New York’s Community Distributed Generation (CDG) program is a promising resource in the toolbox for helping low- and moderate-income customers tap into renewable energy, but the program has some limitations. In its present form, residential CDG projects must have a minimum of ten members in order to qualify under the program, which leaves out many New York buildings with fewer than ten units.

The New York Public Service Commission on July 17, 2015, issued an order establishing a Community Distributed Generation (CDG) program. The order allows, by use of net metering, customers who do not have renewable energy generators on their own property to participate directly in off-site projects. For low-income customers, apartment-dwellers, and renters whom may not be able to install solar on their own homes, the initiative allows them to benefit in shared solar projects hence providing a more affordable and clean energy option.

Besides having the requirement of at least 10 members and each member being allocated at least 1,000kWh per year, CDG projects must also:

(1)    be a net metered generation facility located behind a host meter and interconnected to a major electric distribution, and utility;

(2)    have a project sponsor who is responsible for: operating and maintaining the project; development of the project; managing the customers and subscription of new customers, and coordinate with the utility to provide customer information and allocate customer credits.

The CDG program is empowering local communities to use clean energy which overall is a more economical and an environmental friendly option. While the program is a very positive step in the right direction, there is still room for improvement. The City of New York, Solar One, GRID Alternatives, Natural Resources Defense Council, The Association for Energy Affordability, and Environmental Defense Fund on September 1st, 2016 filed a petition to waive the current ten-member minimum for Community Distributed Generation projects located on projects with multiple residential units.  The Petitioners take issue that, with “recent changes in the solar market and technological advances in project design,” the ten-member minimum is a barrier to the adoption of solar. On-site deployment installations are “more viable because of concurrent design innovations that allow city buildings to minimize limits to allowable rooftop solar capacity brought about by compliance with local fire and building codes.” Ultimately, waiving the ten minimum membership would increase low and moderate income customers’ access to solar energy.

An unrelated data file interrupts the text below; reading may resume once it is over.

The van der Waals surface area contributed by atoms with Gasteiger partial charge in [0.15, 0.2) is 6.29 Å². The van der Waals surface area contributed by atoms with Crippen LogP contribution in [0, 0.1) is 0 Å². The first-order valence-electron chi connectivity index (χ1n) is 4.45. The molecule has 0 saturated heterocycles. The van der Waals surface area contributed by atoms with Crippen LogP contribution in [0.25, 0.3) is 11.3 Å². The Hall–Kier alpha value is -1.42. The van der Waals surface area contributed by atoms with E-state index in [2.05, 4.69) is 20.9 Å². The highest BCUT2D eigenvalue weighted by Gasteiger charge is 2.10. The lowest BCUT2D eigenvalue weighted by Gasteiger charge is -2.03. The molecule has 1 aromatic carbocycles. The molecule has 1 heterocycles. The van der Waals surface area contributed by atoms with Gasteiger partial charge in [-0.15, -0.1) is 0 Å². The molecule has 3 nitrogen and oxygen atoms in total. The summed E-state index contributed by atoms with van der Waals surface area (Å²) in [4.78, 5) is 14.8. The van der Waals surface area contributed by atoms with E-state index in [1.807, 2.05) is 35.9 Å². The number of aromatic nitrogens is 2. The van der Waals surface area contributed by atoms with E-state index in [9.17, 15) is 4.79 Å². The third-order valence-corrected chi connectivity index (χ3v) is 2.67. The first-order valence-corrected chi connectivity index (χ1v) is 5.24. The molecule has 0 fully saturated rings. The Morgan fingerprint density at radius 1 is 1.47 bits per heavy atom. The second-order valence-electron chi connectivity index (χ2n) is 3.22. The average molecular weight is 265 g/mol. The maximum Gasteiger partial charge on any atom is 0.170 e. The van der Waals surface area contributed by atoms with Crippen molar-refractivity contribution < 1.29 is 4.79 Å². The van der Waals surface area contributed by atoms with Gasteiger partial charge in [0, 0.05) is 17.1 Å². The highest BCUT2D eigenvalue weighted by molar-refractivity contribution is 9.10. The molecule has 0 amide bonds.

Further, the Petitioners argue that the membership requirement is tailored for larger buildings and denies CDG benefits to many multi-unit residential or mixed-use buildings with fewer than ten metered tenants, smaller households, and the Housing Development Fund Corporations (HDFCs). Article XI of the Private Housing Finance Law (PHFL) makes provision for affordable homeownership and housing options to households fewer than ten through HDFCs.

The Pace Energy and Climate Center supports the Petition to waive the ten-member minimum requirement. The benefits of Community Distributed Generation are manifold. It makes clean distributed generation accessible to electric customers who, due to financial and property related reasons, are not capable of supporting traditional onsite generation. Additionally, for low and moderate income households that rent their homes and physically cannot support onsite generation, it offers a pathway for these households to control their energy future and participate in the clean energy economy being fostered by New York State. Pace strongly believes that waiving the 10-member minimum requirement for properties with multiple residential units will serve to help New York State to meet its ambitious clean energy goals set forth in innovative programs and initiatives including the Clean Energy Standard (CES), Reforming the Energy Vision (REV), and NY-Sun Program.

The CDG program is by design progressive and should be lauded for its ingenuity in the renewable energy sector. However, to achieve its objective of expanding the opportunities to purchase and share solar, the membership minimum requirement should be modified to apply to at least three members. This will encompass more communities living in New York state whether in larger buildings or smaller multi-family buildings and would additionally tap into high-density urban areas where transmission and distribution constraints are greatest.